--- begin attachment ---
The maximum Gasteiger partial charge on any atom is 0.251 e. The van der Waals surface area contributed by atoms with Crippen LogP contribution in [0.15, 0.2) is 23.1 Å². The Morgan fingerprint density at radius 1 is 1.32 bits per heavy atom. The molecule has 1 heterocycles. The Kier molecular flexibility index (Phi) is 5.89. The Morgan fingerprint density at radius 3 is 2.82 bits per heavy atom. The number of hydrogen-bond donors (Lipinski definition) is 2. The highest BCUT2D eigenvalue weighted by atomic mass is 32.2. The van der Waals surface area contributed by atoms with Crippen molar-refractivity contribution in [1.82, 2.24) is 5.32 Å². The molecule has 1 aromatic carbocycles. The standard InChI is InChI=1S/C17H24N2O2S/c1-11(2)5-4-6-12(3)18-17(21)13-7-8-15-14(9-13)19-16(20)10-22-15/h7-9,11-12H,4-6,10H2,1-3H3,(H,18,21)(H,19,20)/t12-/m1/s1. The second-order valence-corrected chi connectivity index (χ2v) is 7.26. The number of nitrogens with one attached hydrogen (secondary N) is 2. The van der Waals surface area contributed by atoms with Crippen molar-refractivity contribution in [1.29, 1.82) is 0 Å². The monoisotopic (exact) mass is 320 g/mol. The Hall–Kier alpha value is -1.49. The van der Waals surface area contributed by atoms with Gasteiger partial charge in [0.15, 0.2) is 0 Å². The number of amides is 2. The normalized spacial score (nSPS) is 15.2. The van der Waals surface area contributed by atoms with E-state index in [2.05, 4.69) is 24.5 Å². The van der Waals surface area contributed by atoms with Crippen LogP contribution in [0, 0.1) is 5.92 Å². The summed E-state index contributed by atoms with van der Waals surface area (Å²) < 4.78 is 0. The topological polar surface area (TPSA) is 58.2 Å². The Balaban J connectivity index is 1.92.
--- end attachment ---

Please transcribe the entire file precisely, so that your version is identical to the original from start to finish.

The maximum Gasteiger partial charge on any atom is 0.251 e. The van der Waals surface area contributed by atoms with Crippen LogP contribution in [0.15, 0.2) is 23.1 Å². The Morgan fingerprint density at radius 1 is 1.32 bits per heavy atom. The molecule has 1 heterocycles. The Kier molecular flexibility index (Phi) is 5.89. The Morgan fingerprint density at radius 3 is 2.82 bits per heavy atom. The number of hydrogen-bond donors (Lipinski definition) is 2. The highest BCUT2D eigenvalue weighted by atomic mass is 32.2. The van der Waals surface area contributed by atoms with Crippen molar-refractivity contribution in [1.82, 2.24) is 5.32 Å². The molecule has 1 aromatic carbocycles. The standard InChI is InChI=1S/C17H24N2O2S/c1-11(2)5-4-6-12(3)18-17(21)13-7-8-15-14(9-13)19-16(20)10-22-15/h7-9,11-12H,4-6,10H2,1-3H3,(H,18,21)(H,19,20)/t12-/m1/s1. The second-order valence-corrected chi connectivity index (χ2v) is 7.26. The number of nitrogens with one attached hydrogen (secondary N) is 2. The van der Waals surface area contributed by atoms with Crippen molar-refractivity contribution in [1.29, 1.82) is 0 Å². The monoisotopic (exact) mass is 320 g/mol. The Hall–Kier alpha value is -1.49. The van der Waals surface area contributed by atoms with Gasteiger partial charge in [0.15, 0.2) is 0 Å². The number of amides is 2. The normalized spacial score (nSPS) is 15.2. The van der Waals surface area contributed by atoms with E-state index in [2.05, 4.69) is 24.5 Å². The van der Waals surface area contributed by atoms with Crippen LogP contribution in [0, 0.1) is 5.92 Å². The summed E-state index contributed by atoms with van der Waals surface area (Å²) < 4.78 is 0. The topological polar surface area (TPSA) is 58.2 Å². The Balaban J connectivity index is 1.92.